Cambria Athletic Club
2770 Ruth Street
A red brick building near the intersection of Kensington Avenue and Somerset Street stands as a reminder of the bygone glory days of professional boxing in the Kensington neighborhood. This building was known as the Cambria Athletic Club (A.C.) from 1917 to 1963 and during its years of operation hosted popular weekly boxing matches. The building is now used as a warehouse, and is located in the heart of the Philadelphia “Badlands,” a hot spot for heroin and cocaine users. Police officers regularly patrol the nearby intersection in an effort to deter open air drug sales and other criminal activity.
Johnny Burns opened the Cambria A.C. in 1917, and ran the venue until his sudden death in 1940. Following his death, his wife Rosie became the first woman be granted a fight promoter’s license in the United States and ran the venue. The converted movie theater shared the name Cambria with an outdoor stadium that Burns also opened in 1914. Cambria Stadium was located near Frankford Avenue and Cambria Street, and was open for the “outdoor season” for more than 40 years.
The Cambria A.C. held approximately 2,000 spectators, and its initial boxing match was on February 2, 1917. The Cambria A.C. quickly gained a reputation for holding boxing cards loaded with brutal and bloody fights. For this reason, the venue was often known by the nicknames, “The Bucket of Blood”, “Blood Pit”, and “College of Hard Knocks”. Tragedy struck on January 29, 1956, when Middleweight Robert Perry of Philadelphia was knocked out by Baltimore’s Rudy Watkins in the sixth round of their bout. Perry was rushed to Episcopal Hospital in Philadelphia where he was later pronounced dead from injuries sustained in the fight.
The Cambria A.C. was one of a number of popular boxing arenas in the city. Other venues included Olympia A.C. at Broad and Bainbridge Streets and the Nonpariel A.C. at Kensington Avenue and Ontario Street. Throughout the early 1900s, boxing arenas were extremely popular amongst Philadelphians and drew capacity crowds. Large attendance numbers were common at the Cambria A.C.’s weekly Friday night fights prior to the availability of television sets in residential homes. From the 1950s to 1963, the venue struggled to compete with televised boxing. The Cambria A.C. went on to serve as a club show venue that featured a number of local and prospect fighters until its closure.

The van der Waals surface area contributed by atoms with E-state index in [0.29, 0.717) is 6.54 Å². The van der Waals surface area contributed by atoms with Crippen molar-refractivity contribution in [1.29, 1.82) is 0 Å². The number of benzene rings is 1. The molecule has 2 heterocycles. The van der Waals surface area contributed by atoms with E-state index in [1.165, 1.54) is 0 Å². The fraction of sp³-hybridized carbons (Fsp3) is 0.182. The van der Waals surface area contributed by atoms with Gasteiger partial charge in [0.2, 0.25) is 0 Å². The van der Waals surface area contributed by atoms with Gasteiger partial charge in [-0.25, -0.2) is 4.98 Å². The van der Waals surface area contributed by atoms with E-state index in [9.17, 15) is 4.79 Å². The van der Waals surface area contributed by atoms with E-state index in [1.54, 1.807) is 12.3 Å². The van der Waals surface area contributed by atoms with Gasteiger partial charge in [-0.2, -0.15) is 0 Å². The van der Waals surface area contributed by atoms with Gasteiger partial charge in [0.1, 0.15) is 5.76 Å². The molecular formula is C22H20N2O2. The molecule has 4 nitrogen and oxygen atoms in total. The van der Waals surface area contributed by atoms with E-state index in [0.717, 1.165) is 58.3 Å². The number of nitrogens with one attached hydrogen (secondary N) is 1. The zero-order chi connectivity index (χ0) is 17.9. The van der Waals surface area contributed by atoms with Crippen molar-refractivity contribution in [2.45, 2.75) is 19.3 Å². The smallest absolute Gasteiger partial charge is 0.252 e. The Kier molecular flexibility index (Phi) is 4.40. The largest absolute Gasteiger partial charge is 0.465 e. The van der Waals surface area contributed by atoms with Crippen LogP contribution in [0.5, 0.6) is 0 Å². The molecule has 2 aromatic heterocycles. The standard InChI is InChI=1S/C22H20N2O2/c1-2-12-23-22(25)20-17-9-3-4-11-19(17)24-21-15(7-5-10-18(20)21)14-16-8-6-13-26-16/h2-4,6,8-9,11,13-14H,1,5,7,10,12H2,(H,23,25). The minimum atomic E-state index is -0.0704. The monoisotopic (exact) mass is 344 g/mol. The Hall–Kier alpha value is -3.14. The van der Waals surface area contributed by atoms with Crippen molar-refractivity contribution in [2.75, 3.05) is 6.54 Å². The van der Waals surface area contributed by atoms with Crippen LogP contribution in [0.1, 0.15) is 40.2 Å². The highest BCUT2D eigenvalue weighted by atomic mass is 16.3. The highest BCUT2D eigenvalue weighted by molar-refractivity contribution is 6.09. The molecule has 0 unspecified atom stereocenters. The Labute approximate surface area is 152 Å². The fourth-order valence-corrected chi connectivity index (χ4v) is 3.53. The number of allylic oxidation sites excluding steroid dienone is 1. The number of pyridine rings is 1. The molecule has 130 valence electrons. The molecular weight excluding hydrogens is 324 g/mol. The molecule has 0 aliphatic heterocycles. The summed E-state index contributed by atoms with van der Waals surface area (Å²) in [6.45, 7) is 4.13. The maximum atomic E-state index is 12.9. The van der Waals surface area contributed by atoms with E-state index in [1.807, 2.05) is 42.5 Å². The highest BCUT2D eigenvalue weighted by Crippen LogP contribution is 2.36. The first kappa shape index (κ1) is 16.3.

Numerous Philadelphia fighters fought on cards at the Cambria A.C., including some of the city’s most popular fighters and world champions. Benny Bass fought professionally from 1919 to 1940, and held world titles in both the featherweight and junior welterweight divisions. Over the span of his career, Bass fought at the Cambria A.C. over 20 times, including one of his final professional bouts on February 2, 1940. Tommy Loughran, a South Philadelphia native, held the World Light Heavyweight Title from 1927 to 1929. Loughran fought four professional bouts at the Cambria A.C. between 1920 and 1921. Johnny Jadick, a Ukrainian immigrant to Philadelphia, fought professionally from 1923 to 1937. Jadick was the World Junior Welterweight Champion in 1932. Jadick fought 49 times at the Cambria A.C. between 1923 and 1936. Midget Wolgast was flyweight boxer who held the N.Y. World Flyweight Champion from 1930 to 1935. Wolgast fought eight times at the Cambria A.C. over the span of his Hall of Fame boxing career.
Bob Montgomery fought professionally from 1938 to 1950. He held the N.Y. World Lightweight Title in 1943, and again from 1944 to 1947. Amongst his early professional bouts in the late 1930s, he was defeated by Tommy Speigal for the USA Pennsylvania State Lightweight Title at the Cambria A.C. on November 10, 1939. Harold Johnson of Manayunk held two world titles in the light heavyweight division in the early 1960s. Johnson fought at the Cambria A.C. three times during his career. Joey Giardello was the World Middleweight Champion from 1963 to 1965. The East Passyunk Crossing neighborhood native fought twice at the Cambria A.C. in 1951. Middleweight George Benton, known to admirers as the “Mayor of North Philadelphia”, fought back to back bouts against Clarence Hinnant at the Cambria A.C. in 1955. “Bad” Bennie Briscoe fought professionally from 1962 to 1982. Three of his first four professional fights were held at the Cambria A.C. Briscoe was so popular amongst Philadelphia boxing fans that boxing historian, John DiSanto, chose to name his annual Philadelphia boxing award ceremony after him.
The Cambria A.C. closed in 1963. At the time of its closing, the Cambria A.C. was recognized as the oldest active boxing venue in the United States. The weekly Friday night fights held at the Cambria A.C. inspired other promoters and venues in Philadelphia to host similar events. From 1961 to 2010, the Legendary Blue Horizon on North Broad Street carried on the legacy of the Cambria A.C. by putting on professional boxing matches in a similar fashion.